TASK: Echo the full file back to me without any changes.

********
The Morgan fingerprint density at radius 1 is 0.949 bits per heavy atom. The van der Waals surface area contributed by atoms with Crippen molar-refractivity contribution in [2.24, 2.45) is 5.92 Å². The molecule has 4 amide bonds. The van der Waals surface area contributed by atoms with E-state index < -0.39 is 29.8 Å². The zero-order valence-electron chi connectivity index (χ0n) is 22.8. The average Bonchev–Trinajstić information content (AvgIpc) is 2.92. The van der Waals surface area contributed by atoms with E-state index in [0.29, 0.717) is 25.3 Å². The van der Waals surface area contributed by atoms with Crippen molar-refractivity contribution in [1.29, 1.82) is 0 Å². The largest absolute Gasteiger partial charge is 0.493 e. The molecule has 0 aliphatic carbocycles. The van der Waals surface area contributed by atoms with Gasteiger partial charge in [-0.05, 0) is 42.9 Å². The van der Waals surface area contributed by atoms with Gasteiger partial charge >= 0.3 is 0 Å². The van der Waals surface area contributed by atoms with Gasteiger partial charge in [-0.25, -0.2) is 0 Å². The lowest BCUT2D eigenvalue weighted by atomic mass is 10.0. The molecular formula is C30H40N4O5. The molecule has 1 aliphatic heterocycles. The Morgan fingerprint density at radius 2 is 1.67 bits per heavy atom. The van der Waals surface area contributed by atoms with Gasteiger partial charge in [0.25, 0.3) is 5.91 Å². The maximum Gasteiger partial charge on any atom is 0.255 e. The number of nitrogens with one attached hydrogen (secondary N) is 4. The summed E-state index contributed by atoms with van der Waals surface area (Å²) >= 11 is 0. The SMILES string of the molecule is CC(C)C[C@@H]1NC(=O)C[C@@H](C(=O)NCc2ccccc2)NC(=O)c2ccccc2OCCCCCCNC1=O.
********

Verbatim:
The Morgan fingerprint density at radius 1 is 0.949 bits per heavy atom. The van der Waals surface area contributed by atoms with Crippen molar-refractivity contribution in [2.24, 2.45) is 5.92 Å². The molecule has 4 amide bonds. The van der Waals surface area contributed by atoms with E-state index < -0.39 is 29.8 Å². The zero-order valence-electron chi connectivity index (χ0n) is 22.8. The average Bonchev–Trinajstić information content (AvgIpc) is 2.92. The van der Waals surface area contributed by atoms with E-state index in [0.29, 0.717) is 25.3 Å². The van der Waals surface area contributed by atoms with Crippen molar-refractivity contribution in [1.29, 1.82) is 0 Å². The largest absolute Gasteiger partial charge is 0.493 e. The molecule has 0 aliphatic carbocycles. The van der Waals surface area contributed by atoms with Gasteiger partial charge in [-0.05, 0) is 42.9 Å². The van der Waals surface area contributed by atoms with Gasteiger partial charge >= 0.3 is 0 Å². The van der Waals surface area contributed by atoms with Gasteiger partial charge in [-0.25, -0.2) is 0 Å². The lowest BCUT2D eigenvalue weighted by atomic mass is 10.0. The molecular formula is C30H40N4O5. The molecule has 1 aliphatic heterocycles. The Morgan fingerprint density at radius 2 is 1.67 bits per heavy atom. The van der Waals surface area contributed by atoms with Gasteiger partial charge in [0.25, 0.3) is 5.91 Å². The maximum Gasteiger partial charge on any atom is 0.255 e. The number of nitrogens with one attached hydrogen (secondary N) is 4. The summed E-state index contributed by atoms with van der Waals surface area (Å²) >= 11 is 0. The SMILES string of the molecule is CC(C)C[C@@H]1NC(=O)C[C@@H](C(=O)NCc2ccccc2)NC(=O)c2ccccc2OCCCCCCNC1=O.